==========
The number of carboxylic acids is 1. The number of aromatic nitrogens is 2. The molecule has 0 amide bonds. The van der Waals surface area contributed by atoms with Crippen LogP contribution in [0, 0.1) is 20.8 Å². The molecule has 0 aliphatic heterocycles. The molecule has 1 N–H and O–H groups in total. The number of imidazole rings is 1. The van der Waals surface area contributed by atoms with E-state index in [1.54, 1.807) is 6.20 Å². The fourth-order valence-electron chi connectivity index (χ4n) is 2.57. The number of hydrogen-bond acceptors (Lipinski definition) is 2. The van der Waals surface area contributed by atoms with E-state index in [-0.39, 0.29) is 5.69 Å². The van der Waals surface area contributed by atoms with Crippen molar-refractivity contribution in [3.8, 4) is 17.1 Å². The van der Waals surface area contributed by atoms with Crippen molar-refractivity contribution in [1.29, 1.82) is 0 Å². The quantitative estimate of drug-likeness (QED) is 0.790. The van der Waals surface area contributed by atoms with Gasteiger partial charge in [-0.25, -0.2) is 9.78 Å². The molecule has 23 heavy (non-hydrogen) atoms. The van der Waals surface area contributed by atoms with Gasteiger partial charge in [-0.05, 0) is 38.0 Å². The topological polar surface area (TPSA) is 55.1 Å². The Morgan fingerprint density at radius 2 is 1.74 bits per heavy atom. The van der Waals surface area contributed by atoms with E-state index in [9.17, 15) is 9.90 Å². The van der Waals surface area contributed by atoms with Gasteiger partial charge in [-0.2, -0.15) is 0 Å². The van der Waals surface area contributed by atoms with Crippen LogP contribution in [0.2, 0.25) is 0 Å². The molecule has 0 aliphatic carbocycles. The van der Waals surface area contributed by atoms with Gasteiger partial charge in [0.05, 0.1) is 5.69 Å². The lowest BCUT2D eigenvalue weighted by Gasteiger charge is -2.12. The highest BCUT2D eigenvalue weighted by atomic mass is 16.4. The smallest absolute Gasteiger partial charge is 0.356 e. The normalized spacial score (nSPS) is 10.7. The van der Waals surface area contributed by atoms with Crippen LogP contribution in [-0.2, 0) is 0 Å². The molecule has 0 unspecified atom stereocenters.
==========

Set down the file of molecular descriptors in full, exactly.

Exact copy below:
The number of carboxylic acids is 1. The number of aromatic nitrogens is 2. The molecule has 0 amide bonds. The van der Waals surface area contributed by atoms with Crippen LogP contribution in [0, 0.1) is 20.8 Å². The molecule has 0 aliphatic heterocycles. The molecule has 1 N–H and O–H groups in total. The number of imidazole rings is 1. The van der Waals surface area contributed by atoms with E-state index in [1.54, 1.807) is 6.20 Å². The fourth-order valence-electron chi connectivity index (χ4n) is 2.57. The number of hydrogen-bond acceptors (Lipinski definition) is 2. The van der Waals surface area contributed by atoms with E-state index in [-0.39, 0.29) is 5.69 Å². The van der Waals surface area contributed by atoms with Crippen molar-refractivity contribution in [3.8, 4) is 17.1 Å². The van der Waals surface area contributed by atoms with Crippen molar-refractivity contribution in [1.29, 1.82) is 0 Å². The quantitative estimate of drug-likeness (QED) is 0.790. The van der Waals surface area contributed by atoms with Gasteiger partial charge in [-0.25, -0.2) is 9.78 Å². The molecule has 23 heavy (non-hydrogen) atoms. The van der Waals surface area contributed by atoms with Gasteiger partial charge in [-0.05, 0) is 38.0 Å². The topological polar surface area (TPSA) is 55.1 Å². The Morgan fingerprint density at radius 2 is 1.74 bits per heavy atom. The van der Waals surface area contributed by atoms with E-state index in [9.17, 15) is 9.90 Å². The van der Waals surface area contributed by atoms with Gasteiger partial charge in [-0.2, -0.15) is 0 Å². The van der Waals surface area contributed by atoms with Crippen LogP contribution in [0.2, 0.25) is 0 Å². The molecule has 0 aliphatic carbocycles. The van der Waals surface area contributed by atoms with Gasteiger partial charge in [0.05, 0.1) is 5.69 Å². The lowest BCUT2D eigenvalue weighted by Gasteiger charge is -2.12. The highest BCUT2D eigenvalue weighted by atomic mass is 16.4. The smallest absolute Gasteiger partial charge is 0.356 e. The normalized spacial score (nSPS) is 10.7. The van der Waals surface area contributed by atoms with Crippen LogP contribution in [-0.2, 0) is 0 Å². The molecule has 0 unspecified atom stereocenters.